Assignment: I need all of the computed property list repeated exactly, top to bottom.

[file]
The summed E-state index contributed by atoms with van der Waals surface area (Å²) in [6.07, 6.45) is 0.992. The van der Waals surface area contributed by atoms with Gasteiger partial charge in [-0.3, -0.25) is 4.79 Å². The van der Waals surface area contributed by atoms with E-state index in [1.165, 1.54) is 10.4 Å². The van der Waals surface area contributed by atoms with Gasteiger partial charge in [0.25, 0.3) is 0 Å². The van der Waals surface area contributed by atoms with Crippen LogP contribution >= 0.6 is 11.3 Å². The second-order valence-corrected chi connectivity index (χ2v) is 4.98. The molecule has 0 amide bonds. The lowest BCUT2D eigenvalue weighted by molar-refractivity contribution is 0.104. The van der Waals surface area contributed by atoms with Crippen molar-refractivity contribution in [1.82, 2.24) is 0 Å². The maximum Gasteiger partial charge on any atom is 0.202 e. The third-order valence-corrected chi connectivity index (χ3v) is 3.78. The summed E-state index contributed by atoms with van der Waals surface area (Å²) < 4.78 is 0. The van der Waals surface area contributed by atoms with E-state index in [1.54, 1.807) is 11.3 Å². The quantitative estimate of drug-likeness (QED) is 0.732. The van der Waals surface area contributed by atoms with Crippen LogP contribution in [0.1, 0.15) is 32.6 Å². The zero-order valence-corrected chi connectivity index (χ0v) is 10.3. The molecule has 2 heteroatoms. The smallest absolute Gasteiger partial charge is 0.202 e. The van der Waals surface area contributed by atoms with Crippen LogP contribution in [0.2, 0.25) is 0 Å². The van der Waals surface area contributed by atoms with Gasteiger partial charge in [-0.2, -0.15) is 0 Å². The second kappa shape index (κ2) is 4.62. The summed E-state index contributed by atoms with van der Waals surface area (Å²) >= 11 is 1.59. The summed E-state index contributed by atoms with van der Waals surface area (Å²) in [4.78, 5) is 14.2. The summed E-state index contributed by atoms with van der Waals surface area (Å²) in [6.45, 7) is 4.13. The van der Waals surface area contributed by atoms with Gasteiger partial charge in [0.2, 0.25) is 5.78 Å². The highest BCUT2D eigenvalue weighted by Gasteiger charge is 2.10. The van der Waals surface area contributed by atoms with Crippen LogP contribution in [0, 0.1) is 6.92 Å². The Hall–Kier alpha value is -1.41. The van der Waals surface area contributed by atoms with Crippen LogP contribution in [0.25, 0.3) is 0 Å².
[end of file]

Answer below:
The summed E-state index contributed by atoms with van der Waals surface area (Å²) in [6.07, 6.45) is 0.992. The van der Waals surface area contributed by atoms with Gasteiger partial charge in [-0.3, -0.25) is 4.79 Å². The van der Waals surface area contributed by atoms with E-state index in [1.165, 1.54) is 10.4 Å². The van der Waals surface area contributed by atoms with Gasteiger partial charge in [0.25, 0.3) is 0 Å². The van der Waals surface area contributed by atoms with Crippen LogP contribution >= 0.6 is 11.3 Å². The second-order valence-corrected chi connectivity index (χ2v) is 4.98. The molecule has 0 amide bonds. The lowest BCUT2D eigenvalue weighted by molar-refractivity contribution is 0.104. The van der Waals surface area contributed by atoms with Crippen molar-refractivity contribution in [1.82, 2.24) is 0 Å². The maximum Gasteiger partial charge on any atom is 0.202 e. The third-order valence-corrected chi connectivity index (χ3v) is 3.78. The summed E-state index contributed by atoms with van der Waals surface area (Å²) < 4.78 is 0. The van der Waals surface area contributed by atoms with E-state index in [1.54, 1.807) is 11.3 Å². The quantitative estimate of drug-likeness (QED) is 0.732. The van der Waals surface area contributed by atoms with Crippen LogP contribution in [0.1, 0.15) is 32.6 Å². The zero-order valence-corrected chi connectivity index (χ0v) is 10.3. The molecule has 2 heteroatoms. The smallest absolute Gasteiger partial charge is 0.202 e. The van der Waals surface area contributed by atoms with Crippen LogP contribution in [0.2, 0.25) is 0 Å². The van der Waals surface area contributed by atoms with Gasteiger partial charge in [-0.2, -0.15) is 0 Å². The second kappa shape index (κ2) is 4.62. The summed E-state index contributed by atoms with van der Waals surface area (Å²) >= 11 is 1.59. The summed E-state index contributed by atoms with van der Waals surface area (Å²) in [4.78, 5) is 14.2. The summed E-state index contributed by atoms with van der Waals surface area (Å²) in [6.45, 7) is 4.13. The van der Waals surface area contributed by atoms with Gasteiger partial charge in [0.2, 0.25) is 5.78 Å². The highest BCUT2D eigenvalue weighted by Gasteiger charge is 2.10. The van der Waals surface area contributed by atoms with Crippen LogP contribution in [0, 0.1) is 6.92 Å². The Hall–Kier alpha value is -1.41. The van der Waals surface area contributed by atoms with Crippen LogP contribution in [0.25, 0.3) is 0 Å².